(Bloomberg) -- The Monetary Association of Singapore said it would be “intensifying its scrutiny of major financial institutions’ fraud surveillance mechanisms,” as the Asian financial hub grapples with a spate of scams spoofing banks, courts and government health officials.

The move comes after more than 450 customers of Singapore’s second-largest bank, Oversea-Chinese Banking Corp., lost at least S$8.5 million ($6.3 million) to scams impersonating the bank. OCBC said everyone who lost money in the scam will get full goodwill payouts, while apologizing for lapses in how it responded to customers hit by the scams.

“The growing threat of online phishing scams calls for immediate steps to strengthen controls, while longer-term preventive measures are being evaluated for implementation in the coming months,” MAS and the Association of Banks in Singapore said in a joint statement late Wednesday. 

Singapore has seen a rise in scams, from automated callers impersonating the Ministry of Health staff to text messages warning about banking troubles and asking recipients to click a link. Signs at subway stations warn people against sending money to scammers posing as would-be lovers online. The Supreme Court on Wednesday cautioned against a new scam that involved fake emails purporting to be court documents.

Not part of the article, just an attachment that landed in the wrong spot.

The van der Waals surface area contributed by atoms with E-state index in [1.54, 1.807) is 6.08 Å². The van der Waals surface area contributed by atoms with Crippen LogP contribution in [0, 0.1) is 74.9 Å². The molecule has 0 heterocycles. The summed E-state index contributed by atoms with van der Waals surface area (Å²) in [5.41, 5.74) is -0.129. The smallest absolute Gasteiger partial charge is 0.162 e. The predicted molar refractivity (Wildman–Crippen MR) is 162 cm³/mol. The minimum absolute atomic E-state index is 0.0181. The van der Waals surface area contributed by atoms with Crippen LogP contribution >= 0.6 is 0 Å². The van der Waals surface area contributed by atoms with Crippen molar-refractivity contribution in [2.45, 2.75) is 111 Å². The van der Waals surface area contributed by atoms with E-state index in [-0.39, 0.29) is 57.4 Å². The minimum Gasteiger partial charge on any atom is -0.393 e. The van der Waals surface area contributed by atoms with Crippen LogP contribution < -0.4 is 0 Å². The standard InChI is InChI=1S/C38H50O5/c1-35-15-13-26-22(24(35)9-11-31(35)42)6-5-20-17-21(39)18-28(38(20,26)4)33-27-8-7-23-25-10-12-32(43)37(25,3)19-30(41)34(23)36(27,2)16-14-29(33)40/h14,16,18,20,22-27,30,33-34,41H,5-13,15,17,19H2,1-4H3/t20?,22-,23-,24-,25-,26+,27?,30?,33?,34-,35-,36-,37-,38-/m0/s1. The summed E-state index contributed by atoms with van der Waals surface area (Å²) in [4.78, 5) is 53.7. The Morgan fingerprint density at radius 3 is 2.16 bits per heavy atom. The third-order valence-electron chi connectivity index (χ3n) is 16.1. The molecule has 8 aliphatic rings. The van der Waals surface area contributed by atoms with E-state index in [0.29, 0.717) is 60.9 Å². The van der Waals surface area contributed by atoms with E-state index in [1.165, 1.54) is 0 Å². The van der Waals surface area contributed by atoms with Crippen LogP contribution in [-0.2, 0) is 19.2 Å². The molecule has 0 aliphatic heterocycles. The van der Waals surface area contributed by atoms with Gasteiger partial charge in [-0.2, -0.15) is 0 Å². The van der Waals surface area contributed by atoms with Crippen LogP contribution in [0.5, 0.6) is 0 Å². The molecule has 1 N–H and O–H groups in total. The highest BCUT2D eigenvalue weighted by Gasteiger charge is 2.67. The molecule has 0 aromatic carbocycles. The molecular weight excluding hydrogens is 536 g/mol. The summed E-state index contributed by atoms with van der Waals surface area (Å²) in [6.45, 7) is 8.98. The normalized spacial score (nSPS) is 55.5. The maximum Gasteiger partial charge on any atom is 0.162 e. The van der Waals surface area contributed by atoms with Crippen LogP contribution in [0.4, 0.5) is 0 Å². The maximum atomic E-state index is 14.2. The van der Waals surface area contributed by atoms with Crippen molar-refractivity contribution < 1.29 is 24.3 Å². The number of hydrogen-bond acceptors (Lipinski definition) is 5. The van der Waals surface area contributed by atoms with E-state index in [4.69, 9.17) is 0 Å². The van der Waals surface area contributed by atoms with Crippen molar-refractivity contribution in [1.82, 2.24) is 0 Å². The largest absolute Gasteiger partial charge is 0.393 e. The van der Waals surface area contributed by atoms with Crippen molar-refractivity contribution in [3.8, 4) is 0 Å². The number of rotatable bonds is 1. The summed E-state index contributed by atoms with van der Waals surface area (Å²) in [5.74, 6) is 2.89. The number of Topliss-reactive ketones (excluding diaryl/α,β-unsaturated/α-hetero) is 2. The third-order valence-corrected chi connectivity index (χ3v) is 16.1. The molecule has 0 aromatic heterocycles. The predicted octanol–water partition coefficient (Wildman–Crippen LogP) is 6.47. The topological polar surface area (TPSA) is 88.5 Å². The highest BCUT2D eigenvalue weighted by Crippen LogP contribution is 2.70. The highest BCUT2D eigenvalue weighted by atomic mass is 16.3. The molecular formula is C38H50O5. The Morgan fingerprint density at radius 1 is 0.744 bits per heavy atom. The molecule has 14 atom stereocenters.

Though government leaders have repeatedly warned scams are on the rise, and stepped up law enforcement, the OCBC fraud has struck a chord in the city-state with local media reports of victims having their life savings wiped away suddenly. It’s sparked commentaries raising questions about safeguards amid Singapore’s push to position itself as a tech and digital banking hub. 

Under new rules announced Wednesday, banks in Singapore will implement more stringent measures within the next two weeks, including:

  • Removal of clickable links in emails or SMSes sent to retail customers
  • Threshold for funds transfer transaction notifications to customers to be set by default at $100 or lower
  • Delay of at least 12 hours before activation of a new soft token on a mobile device
  • Notification to existing mobile number or email registered with the bank whenever there is a request to change a customer’s mobile number or email address
  • Additional safeguards, such as a cooling-off period before implementation for requests to key account changes such as in a customer’s key contact details
  • Dedicated and well-resourced customer assistance teams to deal with feedback on potential fraud cases on a priority basis
  • More frequent scam education alerts

In response to the latest measures, DBS Group Holdings Ltd. said late Wednesday it will stop sending non-essential SMS messages from Friday until further notice. Jeremy Soo, its Singapore head of consumer banking group, said the bank has a dedicated anti-scam team to carry out intervention work, monitor and review fraud alerts, including “stationing a full-time employee at the Singapore Police Force’s anti-scam centre to ensure timely freezing of any accounts.”

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